In U.S. trading on Wednesday, EUR/USD was down 0.36% at 1.2429.
Earlier Wednesday, Eurostat, the European Union’s statistical office, reported that industrial production in the euro area increased by 0.6% in September, missing forecasts for a monthly gain of 1.0%. Industrial production in August fell by 1.4%.
Year-on-year, industrial production inched up 0.6% in September from a year earlier, beating expectations for a 0.2% decline and after dropping at a rate of 0.5% in the preceding month.
The lackluster report stoked concerns over the outlook for economic growth in the single currency bloc after weak Italian data on Monday fueled fears that its economy is falling back into a recession.
Meanwhile, the dollar saw demand due to ongoing expectations that the U.S. economy will continue to recover while European and Asian economies take steps to loosen monetary policy to ward off deflationary pressures.
The dollar was down against the yen, with USD/JPY down 0.19% at 115.55, and up against the Swiss franc, with USD/CHF up 0.28% at 0.9671.
The greenback was up against the pound, with GBP/USD down 0.88% at 1.5780.
The pound came under pressure after the Bank of England reported earlier inflation will likely remain below its 2% target in the near term and fall below 1% at some point during the next six months. The bank said it now expects inflation to take three years to return to its 2% target.
The bank said the outlook for inflation had weakened due to steep declines in commodity prices and the sluggish outlook for global growth.
The annual rate of U.K. inflation fell to a five-year low of 1.2% in September.
“When Bank Rate does begin to rise, the pace of rate increases is expected to be gradual, with rates probably remaining below average historical levels for some time,” the BoE said.
The bank said it continued to expect economic growth of 3.5% this year but pared its forecast for growth in 2015 to 2.9% from 3.1% in August.
Earlier Wednesday, the latest U.K. employment report showed that average earnings rose in the three months to September.
The Office of National Statistics reported that total earnings, including bonuses, rose 1.0%, up from a 0.7% increase in the three months to August.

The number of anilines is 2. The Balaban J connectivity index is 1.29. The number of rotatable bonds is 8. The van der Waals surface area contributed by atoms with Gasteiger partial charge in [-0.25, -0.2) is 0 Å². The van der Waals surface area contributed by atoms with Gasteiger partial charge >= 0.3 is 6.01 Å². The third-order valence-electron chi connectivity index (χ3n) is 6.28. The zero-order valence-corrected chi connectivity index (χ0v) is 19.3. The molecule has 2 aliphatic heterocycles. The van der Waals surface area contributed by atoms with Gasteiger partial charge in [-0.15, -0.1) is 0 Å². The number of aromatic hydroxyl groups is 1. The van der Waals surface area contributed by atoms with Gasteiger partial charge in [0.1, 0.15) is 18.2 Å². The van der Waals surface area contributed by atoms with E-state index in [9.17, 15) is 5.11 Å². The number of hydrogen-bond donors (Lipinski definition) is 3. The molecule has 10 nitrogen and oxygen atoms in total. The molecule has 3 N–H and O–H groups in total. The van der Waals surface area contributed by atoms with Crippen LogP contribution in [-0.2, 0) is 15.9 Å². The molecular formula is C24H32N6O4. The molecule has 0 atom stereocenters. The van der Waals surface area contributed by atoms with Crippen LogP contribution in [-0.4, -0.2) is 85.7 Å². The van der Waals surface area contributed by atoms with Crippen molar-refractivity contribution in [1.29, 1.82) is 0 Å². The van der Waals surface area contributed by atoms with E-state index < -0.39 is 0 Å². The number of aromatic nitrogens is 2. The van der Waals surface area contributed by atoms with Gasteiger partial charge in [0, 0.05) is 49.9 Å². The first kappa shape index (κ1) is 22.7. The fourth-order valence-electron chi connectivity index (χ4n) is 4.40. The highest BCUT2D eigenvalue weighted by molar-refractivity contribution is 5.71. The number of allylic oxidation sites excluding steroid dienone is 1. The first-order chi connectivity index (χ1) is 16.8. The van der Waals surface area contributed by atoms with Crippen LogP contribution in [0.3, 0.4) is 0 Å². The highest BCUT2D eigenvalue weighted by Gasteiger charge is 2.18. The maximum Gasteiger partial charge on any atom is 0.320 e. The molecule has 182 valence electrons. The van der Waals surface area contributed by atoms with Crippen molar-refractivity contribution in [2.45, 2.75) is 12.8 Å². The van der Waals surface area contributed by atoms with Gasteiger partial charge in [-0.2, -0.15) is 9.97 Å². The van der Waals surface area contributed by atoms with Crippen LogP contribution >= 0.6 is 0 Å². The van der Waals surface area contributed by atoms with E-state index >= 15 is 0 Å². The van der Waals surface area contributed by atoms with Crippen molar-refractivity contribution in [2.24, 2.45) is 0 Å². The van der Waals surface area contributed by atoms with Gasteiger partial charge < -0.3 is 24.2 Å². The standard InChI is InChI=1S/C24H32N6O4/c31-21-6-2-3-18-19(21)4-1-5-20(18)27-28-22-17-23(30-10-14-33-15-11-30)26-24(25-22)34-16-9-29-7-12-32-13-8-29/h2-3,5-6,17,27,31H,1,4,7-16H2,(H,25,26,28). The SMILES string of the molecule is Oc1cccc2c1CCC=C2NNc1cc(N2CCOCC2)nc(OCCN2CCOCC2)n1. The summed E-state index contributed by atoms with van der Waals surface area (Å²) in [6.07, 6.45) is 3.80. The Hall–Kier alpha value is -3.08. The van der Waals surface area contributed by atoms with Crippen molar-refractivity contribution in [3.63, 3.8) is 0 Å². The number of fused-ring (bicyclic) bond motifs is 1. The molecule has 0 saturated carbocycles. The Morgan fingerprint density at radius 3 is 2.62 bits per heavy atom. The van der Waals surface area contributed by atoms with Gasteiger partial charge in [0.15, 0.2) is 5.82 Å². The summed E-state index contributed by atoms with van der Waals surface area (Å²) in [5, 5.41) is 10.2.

Average weekly earnings, excluding bonuses, rose by 1.3% in the three months to September, after a 0.9% increase in the three months to August.
It was the first time since the onset of the 2008 financial crisis that average weekly earnings, excluding bonuses, outstripped inflation.
The number of people claiming unemployment benefits fell by 20,400 in October the ONS said, below expectations for a decline of 24,900.
The U.K. unemployment rate was unchanged at 6.0% in the three months to September, compared to forecast for a downtick to 5.9%.
The dollar was down against its cousins in Canada, Australia and New Zealand, with USD/CAD down 0.26% at 1.1306, AUD/USD up 0.30% at 0.8712 and NZD/USD up 0.77% at 0.7867.
The US dollar index, which tracks the performance of the greenback versus a basket of six other major currencies, was up 0.34% at 87.91.
On Thursday, the U.S. is to publish the weekly report on initial jobless claims.

Forex – GBP/USD dips after BoE trims inflation forecasts

Investing.com – The pound fell against the dollar on Wednesday after the Bank of England cut its inflation forecasts, which cast doubts on the strengthen of the country’s recovery.
In U.S. trading on Wednesday, GBP/USD was down 0.77% at 1.5798, up from a session low of 1.5794 and off a high of 1.5941.
Cable was likely to find support at 1.5788, last Friday’s low, and resistance at 1.5945, Tuesday’s high.